Behind the experimental musician Nadaka’s performance at a Worli venue earlier this week lies a four-decade-long story. We caught up with him to discuss about the move from Canada, his quest and inspiration
(From left) Chandrashekhar Gandhi, Nadaka and Ilyas Khan at the Mumbai concert
It is a quiet afternoon when we catch Nadaka practising his ragas at a Malabar Hill apartment. “Vaango (welcome),” he says in Tamil, throwing the first surprise our way in this musical interaction. A guitarist, innovator and a musicologist, Nadaka is travelling across the country on a nine-city music tour. We met him before his performance organised by Alliance Francaise de Bombay on March 30 to learn about his unique innovation.
The raga guitar, or geet-taar as he calls it, looks like a guitar at first glance. But upon closer observation reveals distinctive veena-like frets with more strings running along the body. We count four tanpura strings, six guitar strings accompanied by two additional chikari (taalam/minor note) strings and a 12-string swaramandal, too. “I often say there are 23 strings, with me being the 24th,” he jokingly adds.
Nadaka (right) jams with Gandhi on tabla. Pics/Atul Kamble
The diverse influences on the instrument mirror Nadaka’s story in many ways. In a tale Jack Kerouac would be proud of, the musician left Canada as a 16-year-old for India in 1974. The teachings of Sri Aurobindo Ghosh drew him to Pondicherry, he says. “It was difficult, but my family understood,” he adds.
In India, he hitchhiked, stayed at a monastery in Sarnath on his way to Auroville. In South India, he met a friend and teacher in Trichy Ramji — a musician and veena maker. “I worked with him on some projects, and learned the tanpura and classical vocals for three years. When I returned to the guitar, it felt limiting,” Nadaka says. And so, he set to work.
The raga guitar with its many modifications. Pic/Sayyed Sameer Abedi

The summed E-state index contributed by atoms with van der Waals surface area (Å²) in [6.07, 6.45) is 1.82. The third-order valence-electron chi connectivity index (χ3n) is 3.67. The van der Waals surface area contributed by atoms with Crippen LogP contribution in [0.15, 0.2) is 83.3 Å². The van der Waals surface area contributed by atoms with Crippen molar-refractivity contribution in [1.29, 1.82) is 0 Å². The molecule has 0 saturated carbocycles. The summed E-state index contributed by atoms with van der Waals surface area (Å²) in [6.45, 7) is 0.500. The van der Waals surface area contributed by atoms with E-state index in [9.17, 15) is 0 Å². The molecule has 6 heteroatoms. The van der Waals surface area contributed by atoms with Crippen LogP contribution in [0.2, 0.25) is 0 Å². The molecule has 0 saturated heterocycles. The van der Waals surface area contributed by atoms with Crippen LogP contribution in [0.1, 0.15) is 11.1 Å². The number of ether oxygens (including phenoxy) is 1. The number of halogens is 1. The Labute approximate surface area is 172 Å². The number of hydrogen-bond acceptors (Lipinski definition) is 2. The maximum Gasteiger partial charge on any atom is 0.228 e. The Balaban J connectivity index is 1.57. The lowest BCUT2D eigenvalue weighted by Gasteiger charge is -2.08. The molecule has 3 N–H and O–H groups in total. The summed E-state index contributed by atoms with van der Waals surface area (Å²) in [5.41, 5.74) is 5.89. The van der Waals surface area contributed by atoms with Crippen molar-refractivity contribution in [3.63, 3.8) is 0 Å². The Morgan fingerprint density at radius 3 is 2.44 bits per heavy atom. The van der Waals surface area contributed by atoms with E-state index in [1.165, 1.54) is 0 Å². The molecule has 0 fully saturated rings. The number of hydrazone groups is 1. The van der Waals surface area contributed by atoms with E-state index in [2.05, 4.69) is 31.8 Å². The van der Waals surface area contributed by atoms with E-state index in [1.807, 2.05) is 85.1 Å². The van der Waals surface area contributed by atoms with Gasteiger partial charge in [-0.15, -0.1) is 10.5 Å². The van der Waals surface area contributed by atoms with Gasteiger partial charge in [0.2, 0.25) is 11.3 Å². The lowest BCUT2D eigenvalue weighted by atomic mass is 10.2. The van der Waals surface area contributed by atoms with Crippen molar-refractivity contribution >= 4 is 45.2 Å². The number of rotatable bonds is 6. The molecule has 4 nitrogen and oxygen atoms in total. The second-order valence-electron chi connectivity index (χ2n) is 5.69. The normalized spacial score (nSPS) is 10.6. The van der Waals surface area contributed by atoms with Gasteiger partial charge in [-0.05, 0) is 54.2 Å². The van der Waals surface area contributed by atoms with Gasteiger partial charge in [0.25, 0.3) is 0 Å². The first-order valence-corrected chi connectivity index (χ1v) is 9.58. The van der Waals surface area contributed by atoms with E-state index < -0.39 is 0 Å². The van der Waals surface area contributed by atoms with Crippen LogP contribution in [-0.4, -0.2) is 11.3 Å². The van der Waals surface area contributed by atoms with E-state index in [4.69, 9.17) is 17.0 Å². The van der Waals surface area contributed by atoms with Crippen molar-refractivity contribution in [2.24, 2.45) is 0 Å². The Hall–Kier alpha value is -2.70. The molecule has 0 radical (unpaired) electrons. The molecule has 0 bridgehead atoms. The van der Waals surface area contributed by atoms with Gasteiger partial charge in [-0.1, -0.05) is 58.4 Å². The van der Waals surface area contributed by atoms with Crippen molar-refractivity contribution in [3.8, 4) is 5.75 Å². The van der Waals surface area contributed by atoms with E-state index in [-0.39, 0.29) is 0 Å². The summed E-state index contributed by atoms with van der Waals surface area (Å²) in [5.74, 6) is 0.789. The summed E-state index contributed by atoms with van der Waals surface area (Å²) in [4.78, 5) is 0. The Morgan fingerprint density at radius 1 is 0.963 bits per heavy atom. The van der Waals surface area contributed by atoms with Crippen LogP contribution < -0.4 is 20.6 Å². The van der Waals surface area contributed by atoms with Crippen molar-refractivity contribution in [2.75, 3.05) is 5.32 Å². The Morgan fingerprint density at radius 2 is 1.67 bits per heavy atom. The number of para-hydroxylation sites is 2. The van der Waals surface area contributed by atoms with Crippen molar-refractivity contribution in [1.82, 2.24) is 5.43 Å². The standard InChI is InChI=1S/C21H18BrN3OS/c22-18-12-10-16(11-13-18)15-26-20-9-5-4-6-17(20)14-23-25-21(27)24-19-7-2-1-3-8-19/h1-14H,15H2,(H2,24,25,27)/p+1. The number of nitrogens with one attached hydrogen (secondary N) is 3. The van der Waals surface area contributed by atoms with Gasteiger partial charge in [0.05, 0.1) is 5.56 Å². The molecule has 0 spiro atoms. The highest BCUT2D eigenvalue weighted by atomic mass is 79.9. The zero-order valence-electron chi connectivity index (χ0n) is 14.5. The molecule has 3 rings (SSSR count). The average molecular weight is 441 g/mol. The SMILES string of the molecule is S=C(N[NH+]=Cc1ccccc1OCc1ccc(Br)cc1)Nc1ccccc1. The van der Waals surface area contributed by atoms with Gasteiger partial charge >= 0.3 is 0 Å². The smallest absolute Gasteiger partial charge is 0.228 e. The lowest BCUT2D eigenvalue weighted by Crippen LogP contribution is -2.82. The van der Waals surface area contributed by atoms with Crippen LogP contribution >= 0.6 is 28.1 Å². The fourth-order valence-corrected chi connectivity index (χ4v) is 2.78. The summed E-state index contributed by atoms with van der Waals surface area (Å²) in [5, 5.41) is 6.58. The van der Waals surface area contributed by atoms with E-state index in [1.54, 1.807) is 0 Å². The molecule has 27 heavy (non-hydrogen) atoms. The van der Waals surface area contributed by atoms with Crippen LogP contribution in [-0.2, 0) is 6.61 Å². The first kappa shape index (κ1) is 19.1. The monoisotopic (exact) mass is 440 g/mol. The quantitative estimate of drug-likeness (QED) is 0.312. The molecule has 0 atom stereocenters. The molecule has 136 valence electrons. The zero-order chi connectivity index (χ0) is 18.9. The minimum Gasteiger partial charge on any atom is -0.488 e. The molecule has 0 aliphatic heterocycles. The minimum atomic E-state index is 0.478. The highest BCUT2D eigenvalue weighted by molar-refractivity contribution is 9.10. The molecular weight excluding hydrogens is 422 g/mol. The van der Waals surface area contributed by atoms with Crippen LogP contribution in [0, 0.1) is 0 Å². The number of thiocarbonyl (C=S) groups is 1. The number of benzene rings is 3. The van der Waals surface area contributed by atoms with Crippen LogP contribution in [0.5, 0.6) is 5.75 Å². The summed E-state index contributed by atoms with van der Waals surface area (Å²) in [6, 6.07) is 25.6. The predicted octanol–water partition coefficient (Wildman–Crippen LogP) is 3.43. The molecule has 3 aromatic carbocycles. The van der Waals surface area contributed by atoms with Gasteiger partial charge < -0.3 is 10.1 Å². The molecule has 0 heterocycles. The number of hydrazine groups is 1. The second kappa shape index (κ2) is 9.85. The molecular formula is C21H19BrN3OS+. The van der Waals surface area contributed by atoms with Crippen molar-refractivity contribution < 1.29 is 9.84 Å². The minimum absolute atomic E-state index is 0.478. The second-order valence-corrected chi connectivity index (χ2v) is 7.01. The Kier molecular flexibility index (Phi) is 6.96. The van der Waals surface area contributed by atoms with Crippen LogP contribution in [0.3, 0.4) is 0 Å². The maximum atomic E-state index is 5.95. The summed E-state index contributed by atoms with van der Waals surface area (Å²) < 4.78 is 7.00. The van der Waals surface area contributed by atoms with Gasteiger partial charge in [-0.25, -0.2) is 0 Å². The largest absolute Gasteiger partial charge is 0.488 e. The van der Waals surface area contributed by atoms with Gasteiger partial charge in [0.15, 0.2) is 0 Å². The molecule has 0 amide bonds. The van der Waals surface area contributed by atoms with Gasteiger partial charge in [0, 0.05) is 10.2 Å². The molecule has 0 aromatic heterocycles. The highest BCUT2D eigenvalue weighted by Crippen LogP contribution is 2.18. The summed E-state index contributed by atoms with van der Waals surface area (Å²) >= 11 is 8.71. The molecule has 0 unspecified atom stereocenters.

Nadaka began by modifying the tuning of the guitar to an open C-G form, akin to the veena. Next, he fitted the neck of the guitar with mobile, scalloped frets. Frets were also being used by John McLaughlin, but without the mobility. “They enabled me to recreate the meend/gamaka [ornamental notes created by gliding through scales],” he points out. Over time, he would add the tanpura and the swarmandal strings to the final form.
Travelling with ragas
Over the years, the musician played with the pioneers and who’s who of Indian fusion from Vikku Vinayakram, Ganesh Kumaresh, Sivamani to an Academy Award-winner in AR Rahman. “I would pester many of them on gamakas, sliding scales and ragas,” the musician recalls.
Was fusion his ultimate musical objective, we ask. “My desire was to go deeper into Tamil music and culture. When someone asks what fusion is, my answer is that I am. Inevitably, we are all products of many influences,” he replies, adding, “Take the raga Keeravani, for instance. The Hindustani form and Carnatic form, for the same raga, are so different. The Hindustani form has Middle-Eastern stylings,” he notes. Similarly, Spanish forms can be classified as variations of Bhairavi, he adds to our surprise.
The caravan goes forward
For now, the guitarist is on the move. The Geet-Taar and Taal tour, having stopped in Mumbai this week, will travel to Bhopal, Delhi, Chandigarh, Bengaluru, Hyderabad, Trivandrum, Chennai and finally, Pondicherry. The musician will be accompanied by Ilyas Khan on the sarangi, and Chandrashekhar Gandhi on the tabla throughout the tour.
Does he intend to pass on the knowledge of his raga guitar to others? “It is a difficult instrument,” he says. Although he is teaching students, the focus remains on helping them to understand scalloped frets or adapt to new tunings. The raga guitar, he adds, is a part of his internal quest.
“You must have an innate deeper spiritual aspect to your music as well. It is not just about the approach, but a search for that perfect note,” he remarks. And as we can see, such quests often lead to interesting destinations in life.
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